According to Davis, cash costs have misrepresented the profitability of the gold mining sector, an omission masked by the high gold price. In a sense, the council’s AISC reveals a gold industry in much more reflective mood especially as it attempts to establish an understanding of the sustainability of gold production and the prospectivity of resources and reserves.

“We estimate that by FY18 [2018 financial year] about 50% of global production is likely to require a breakeven gold price of $2,400/oz at a year-on-year unit mining inflation rate of 10%,” says Davis.

From a South African perspective, the gold industry is in dire straits. In a presentation of the economic prospects for the sector ahead of wage negotiations, Roger Baxter, chief economist and strategist for the Chamber of Mines of SA, said the country risked producing less than 100 tonnes of gold a year by 2020, an 8.2% annual decline. This compares to South African production of 1,000 tonnes in 1970.

The deterioration is partly owing to the maturity of South Africa’s gold resources, but it’s also largely due to increases in costs about which the industry was helpless to control, says Baxter. These are so-called administered costs such as electricity, water and the international pricing of steel and diesel.

In fact, between 2007 and 2012, there has been a 238% increase in the electricity price to 61 cents per KiloWatt hour (c/kWh) from 18c/kWh. Crucially, there has been a 12% increase in average remuneration paid per worker which is some 5% higher than producer inflation, Baxter says.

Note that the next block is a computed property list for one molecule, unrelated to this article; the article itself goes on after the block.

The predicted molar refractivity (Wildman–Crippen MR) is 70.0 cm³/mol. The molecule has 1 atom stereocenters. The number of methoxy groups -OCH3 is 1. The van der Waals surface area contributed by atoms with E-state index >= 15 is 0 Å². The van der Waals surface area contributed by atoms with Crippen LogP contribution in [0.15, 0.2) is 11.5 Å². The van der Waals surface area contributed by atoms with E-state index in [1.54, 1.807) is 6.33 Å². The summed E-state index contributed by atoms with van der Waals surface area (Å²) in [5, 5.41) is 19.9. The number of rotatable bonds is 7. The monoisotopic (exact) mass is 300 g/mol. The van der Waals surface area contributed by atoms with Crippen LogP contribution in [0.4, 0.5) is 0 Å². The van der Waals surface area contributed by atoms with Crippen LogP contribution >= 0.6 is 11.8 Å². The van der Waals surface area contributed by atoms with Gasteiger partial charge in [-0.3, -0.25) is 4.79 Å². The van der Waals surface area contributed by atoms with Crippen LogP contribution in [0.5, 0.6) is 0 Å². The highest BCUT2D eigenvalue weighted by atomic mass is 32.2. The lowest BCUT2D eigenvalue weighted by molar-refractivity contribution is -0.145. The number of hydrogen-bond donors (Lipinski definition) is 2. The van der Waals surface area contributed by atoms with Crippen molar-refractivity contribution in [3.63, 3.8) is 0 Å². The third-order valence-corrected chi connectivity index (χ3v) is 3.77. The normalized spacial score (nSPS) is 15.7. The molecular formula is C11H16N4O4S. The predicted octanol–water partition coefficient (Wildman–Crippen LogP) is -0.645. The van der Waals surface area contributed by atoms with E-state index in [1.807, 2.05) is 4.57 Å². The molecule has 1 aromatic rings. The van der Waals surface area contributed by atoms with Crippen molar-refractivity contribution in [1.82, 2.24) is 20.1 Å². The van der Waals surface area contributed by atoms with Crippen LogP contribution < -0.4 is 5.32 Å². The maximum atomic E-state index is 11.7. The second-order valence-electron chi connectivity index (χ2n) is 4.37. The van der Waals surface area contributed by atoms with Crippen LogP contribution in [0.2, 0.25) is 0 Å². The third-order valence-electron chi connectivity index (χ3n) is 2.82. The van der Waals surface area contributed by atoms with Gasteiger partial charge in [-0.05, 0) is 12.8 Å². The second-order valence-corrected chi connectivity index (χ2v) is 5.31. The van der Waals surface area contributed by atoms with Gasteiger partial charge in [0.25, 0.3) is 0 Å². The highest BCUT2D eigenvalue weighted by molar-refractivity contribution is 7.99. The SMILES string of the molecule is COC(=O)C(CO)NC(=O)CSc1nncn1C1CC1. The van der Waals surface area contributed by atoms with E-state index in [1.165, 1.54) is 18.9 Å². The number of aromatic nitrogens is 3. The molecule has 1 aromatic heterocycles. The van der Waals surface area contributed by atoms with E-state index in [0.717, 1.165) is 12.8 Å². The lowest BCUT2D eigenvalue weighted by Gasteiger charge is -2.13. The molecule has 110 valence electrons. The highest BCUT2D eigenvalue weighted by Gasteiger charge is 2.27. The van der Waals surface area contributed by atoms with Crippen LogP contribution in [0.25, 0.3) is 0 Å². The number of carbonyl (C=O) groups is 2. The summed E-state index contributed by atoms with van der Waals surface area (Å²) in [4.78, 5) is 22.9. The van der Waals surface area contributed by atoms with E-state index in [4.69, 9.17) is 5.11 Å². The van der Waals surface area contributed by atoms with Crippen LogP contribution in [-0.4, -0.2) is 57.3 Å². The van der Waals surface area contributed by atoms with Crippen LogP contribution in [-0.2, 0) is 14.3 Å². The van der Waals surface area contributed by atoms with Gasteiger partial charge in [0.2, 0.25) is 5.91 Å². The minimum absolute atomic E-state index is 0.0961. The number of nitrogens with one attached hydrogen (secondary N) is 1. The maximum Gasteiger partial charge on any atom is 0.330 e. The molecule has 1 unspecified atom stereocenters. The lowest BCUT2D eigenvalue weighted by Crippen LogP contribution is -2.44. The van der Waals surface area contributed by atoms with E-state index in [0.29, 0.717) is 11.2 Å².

In the context of a gold price that seems stuck around $1,300/oz (at the time of writing), cost cutting and restructuring seems inevitable for the sector that needs to re-establish a grip on productivity. This has enormous consequences for South Africa’s precious metals sector as a whole, not just gold.

“In order to return to average productivity levels, we estimate both sectors (gold and platinum) would need to increase mining activity by 30% which we see as unlikely; or reduce employment by about 25%, a more likely scenario in our opinion – driven by the closure of unprofitable mines,” said Kane Slutzkin, an analyst for UBS.

“What we’ll see is mines being re-modelled so that they will be smaller, produce less volume, and end up paying less taxes,” says Nick Holland, CEO of Gold Fields. “There will potentially be a write-off in reserves. It will be a watershed year for reserves.”